By: Press Release | Columbia Journalism School
New York, March 22, 2012 — The Columbia University Graduate School of Journalism announced today that New York Times reporter Justin Gillis has won the 2011 John B. Oakes Award for Distinguished Environmental Journalism for his 10-part multimedia series “Temperature Rising.”
The award, which carries a $5,000 prize and plaque, is given annually to the author of an article or series in a U.S. newspaper or magazine that makes an exceptional contribution to the public’s understanding of environmental issues. It will be presented at a luncheon on Tuesday, April 10 at the Journalism School.
The Oakes jury cited Gillis for producing a thoughtful, crisply-written multimedia series that “did an exemplary job meeting one of environmental journalism’s biggest challenges, the difficulty of covering an ongoing issue in fresh, compelling, and relevant ways.”
The series, which ran throughout 2011 in the New York Times and on its website, reported in depth on the central arguments in the climate debate with stories ranging from the impact of political wrangling over the science of climate studies to how the warming of the planet is affecting food supplies.
The jury wrote: “His blend of narrative story telling with thorough but accessible explanation of the scientific evidence was both entertaining and substantive. The reporting was thorough, and responsibly included skeptical voices. The graphics made a strong contribution. They were clear, and as informative as they were visually attractive.”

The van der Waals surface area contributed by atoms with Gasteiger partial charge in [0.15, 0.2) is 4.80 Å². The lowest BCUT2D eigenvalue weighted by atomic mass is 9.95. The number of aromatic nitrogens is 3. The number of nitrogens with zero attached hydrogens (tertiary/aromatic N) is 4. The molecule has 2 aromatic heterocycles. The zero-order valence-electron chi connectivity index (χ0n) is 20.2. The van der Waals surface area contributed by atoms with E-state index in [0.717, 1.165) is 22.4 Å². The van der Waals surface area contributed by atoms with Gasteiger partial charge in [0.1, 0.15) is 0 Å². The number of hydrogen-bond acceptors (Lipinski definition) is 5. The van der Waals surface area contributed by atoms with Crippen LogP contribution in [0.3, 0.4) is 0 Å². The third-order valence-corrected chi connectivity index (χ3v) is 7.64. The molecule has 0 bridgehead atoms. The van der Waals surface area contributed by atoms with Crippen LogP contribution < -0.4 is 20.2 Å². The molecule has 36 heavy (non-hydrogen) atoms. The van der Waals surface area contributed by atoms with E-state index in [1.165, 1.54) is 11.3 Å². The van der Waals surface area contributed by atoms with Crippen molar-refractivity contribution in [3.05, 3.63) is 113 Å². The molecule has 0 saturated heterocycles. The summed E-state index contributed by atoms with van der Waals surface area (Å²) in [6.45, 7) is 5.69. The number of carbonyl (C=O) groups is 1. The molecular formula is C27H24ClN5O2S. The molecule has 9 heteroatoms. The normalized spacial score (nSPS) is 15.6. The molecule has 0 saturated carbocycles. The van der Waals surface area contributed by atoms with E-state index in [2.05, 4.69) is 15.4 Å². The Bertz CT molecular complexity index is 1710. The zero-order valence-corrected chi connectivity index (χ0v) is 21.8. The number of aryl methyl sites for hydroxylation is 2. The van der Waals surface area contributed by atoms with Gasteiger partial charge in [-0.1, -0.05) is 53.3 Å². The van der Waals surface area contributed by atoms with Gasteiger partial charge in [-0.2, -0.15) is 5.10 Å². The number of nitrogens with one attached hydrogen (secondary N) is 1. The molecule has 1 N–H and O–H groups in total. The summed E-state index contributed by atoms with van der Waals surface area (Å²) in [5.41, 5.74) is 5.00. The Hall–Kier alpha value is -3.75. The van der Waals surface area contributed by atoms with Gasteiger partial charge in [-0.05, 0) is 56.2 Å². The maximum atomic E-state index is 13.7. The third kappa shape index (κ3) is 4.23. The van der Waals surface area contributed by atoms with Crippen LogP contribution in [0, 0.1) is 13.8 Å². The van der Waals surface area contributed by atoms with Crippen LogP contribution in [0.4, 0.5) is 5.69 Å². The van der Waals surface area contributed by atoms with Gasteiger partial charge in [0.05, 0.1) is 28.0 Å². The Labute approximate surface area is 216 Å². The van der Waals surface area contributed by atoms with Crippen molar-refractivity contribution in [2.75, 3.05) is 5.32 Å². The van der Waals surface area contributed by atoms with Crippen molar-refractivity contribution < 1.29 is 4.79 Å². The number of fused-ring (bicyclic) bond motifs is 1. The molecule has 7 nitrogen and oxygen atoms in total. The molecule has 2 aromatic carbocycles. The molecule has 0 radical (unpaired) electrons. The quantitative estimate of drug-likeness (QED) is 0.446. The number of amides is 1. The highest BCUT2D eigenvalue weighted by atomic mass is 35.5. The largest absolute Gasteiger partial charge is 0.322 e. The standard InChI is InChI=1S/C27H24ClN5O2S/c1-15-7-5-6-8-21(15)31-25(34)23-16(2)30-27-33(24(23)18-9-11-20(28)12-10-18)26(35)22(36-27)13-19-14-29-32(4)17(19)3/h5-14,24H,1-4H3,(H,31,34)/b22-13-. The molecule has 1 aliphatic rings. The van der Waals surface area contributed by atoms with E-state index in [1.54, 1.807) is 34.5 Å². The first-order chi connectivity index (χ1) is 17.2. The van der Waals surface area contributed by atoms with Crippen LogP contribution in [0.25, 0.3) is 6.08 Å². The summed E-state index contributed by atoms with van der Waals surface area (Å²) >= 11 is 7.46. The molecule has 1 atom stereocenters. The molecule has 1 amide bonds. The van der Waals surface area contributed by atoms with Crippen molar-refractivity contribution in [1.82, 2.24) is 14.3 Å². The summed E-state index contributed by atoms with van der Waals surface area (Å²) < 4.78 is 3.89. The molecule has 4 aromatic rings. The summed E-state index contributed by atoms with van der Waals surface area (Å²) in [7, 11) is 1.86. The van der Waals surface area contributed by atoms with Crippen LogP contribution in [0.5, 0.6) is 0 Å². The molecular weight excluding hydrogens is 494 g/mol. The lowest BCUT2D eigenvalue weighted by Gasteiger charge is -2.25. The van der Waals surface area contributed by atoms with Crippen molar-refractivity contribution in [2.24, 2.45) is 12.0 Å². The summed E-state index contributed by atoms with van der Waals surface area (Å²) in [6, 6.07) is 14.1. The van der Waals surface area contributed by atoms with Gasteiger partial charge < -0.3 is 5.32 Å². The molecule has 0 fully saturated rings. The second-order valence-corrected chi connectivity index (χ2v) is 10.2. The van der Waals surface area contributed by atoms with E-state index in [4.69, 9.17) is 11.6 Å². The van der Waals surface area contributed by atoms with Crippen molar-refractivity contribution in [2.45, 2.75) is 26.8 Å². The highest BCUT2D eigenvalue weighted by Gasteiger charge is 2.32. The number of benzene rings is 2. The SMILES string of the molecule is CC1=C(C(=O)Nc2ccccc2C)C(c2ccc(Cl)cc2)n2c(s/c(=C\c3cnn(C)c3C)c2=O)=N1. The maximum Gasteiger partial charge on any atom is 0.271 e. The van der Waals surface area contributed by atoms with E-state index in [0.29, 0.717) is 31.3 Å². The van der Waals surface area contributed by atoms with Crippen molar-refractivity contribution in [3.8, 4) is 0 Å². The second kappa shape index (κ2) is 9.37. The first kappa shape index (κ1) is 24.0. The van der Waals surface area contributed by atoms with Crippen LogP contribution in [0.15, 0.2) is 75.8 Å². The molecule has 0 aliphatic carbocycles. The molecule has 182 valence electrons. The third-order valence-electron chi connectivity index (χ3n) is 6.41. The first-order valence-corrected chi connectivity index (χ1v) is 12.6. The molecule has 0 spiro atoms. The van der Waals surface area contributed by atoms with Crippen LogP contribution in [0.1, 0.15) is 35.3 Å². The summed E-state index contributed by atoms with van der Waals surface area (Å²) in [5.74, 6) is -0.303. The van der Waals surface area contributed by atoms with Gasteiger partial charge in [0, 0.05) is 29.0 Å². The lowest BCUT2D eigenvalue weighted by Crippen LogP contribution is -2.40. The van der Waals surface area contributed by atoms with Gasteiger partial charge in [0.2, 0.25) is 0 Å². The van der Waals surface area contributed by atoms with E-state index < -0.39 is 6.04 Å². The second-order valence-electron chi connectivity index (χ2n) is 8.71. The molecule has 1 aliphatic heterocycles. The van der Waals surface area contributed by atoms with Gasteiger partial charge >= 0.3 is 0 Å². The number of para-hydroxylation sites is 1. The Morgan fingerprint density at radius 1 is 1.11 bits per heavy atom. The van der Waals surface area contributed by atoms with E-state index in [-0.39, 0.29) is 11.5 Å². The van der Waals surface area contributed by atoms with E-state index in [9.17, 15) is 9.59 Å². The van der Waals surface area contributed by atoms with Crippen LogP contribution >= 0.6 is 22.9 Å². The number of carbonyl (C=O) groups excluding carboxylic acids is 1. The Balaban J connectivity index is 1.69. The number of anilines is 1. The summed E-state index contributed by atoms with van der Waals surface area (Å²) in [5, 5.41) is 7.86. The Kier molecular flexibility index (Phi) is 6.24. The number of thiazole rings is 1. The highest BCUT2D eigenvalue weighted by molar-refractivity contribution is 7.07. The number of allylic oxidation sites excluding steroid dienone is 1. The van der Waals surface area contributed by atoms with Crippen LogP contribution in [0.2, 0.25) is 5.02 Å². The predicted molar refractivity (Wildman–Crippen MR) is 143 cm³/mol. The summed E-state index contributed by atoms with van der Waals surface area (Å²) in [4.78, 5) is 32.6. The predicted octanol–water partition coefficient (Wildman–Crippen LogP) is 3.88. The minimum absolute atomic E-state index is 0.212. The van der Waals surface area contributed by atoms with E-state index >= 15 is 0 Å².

The judges also cited the journalists behind two other series as finalists: Jeff Donn of the Associated Press for “Aging Nukes” and Ronnie Greene of the The Center for Public Integrity and Matthew Mosk of ABC News for “Green Energy: Contracts, Connections and the Collapse of Solyndra.” The finalists each will receive $1,000 and a plaque at the luncheon.
About the Oakes Award
The John B. Oakes Award honors the career of the late John B. Oakes, a pioneer of environmental journalism, who worked for The New York Times as a columnist, editorial writer, editor of the editorial page, and creator of the op-ed page. It was created in 1994 at the Natural Resources Defense Council, a leading environment and conservation advocacy organization, of which John Oakes was a founding trustee. The prize moved to Columbia in 2005. The Oakes judges represent a cross section of distinguished journalists and environmental specialists.
About the Columbia University Graduate School of Journalism For almost a century, the Columbia University Graduate School of Journalism has been preparing journalists in a program that stresses academic rigor, ethics, journalistic inquiry and professional practice. Founded by Joseph Pulitzer in 1912, the school offers Master of Science, Master of Arts and Doctor of Philosophy degrees. It is also home to numerous journalism prizes, including the Pulitzer Prize, the duPont-Columbia Awards and the National Magazine Awards. It also offers a number of professional development programs, including the Punch Sulzberger Program and the Spencer Fellowships for Education Reporting. www.journalism.columbia.edu.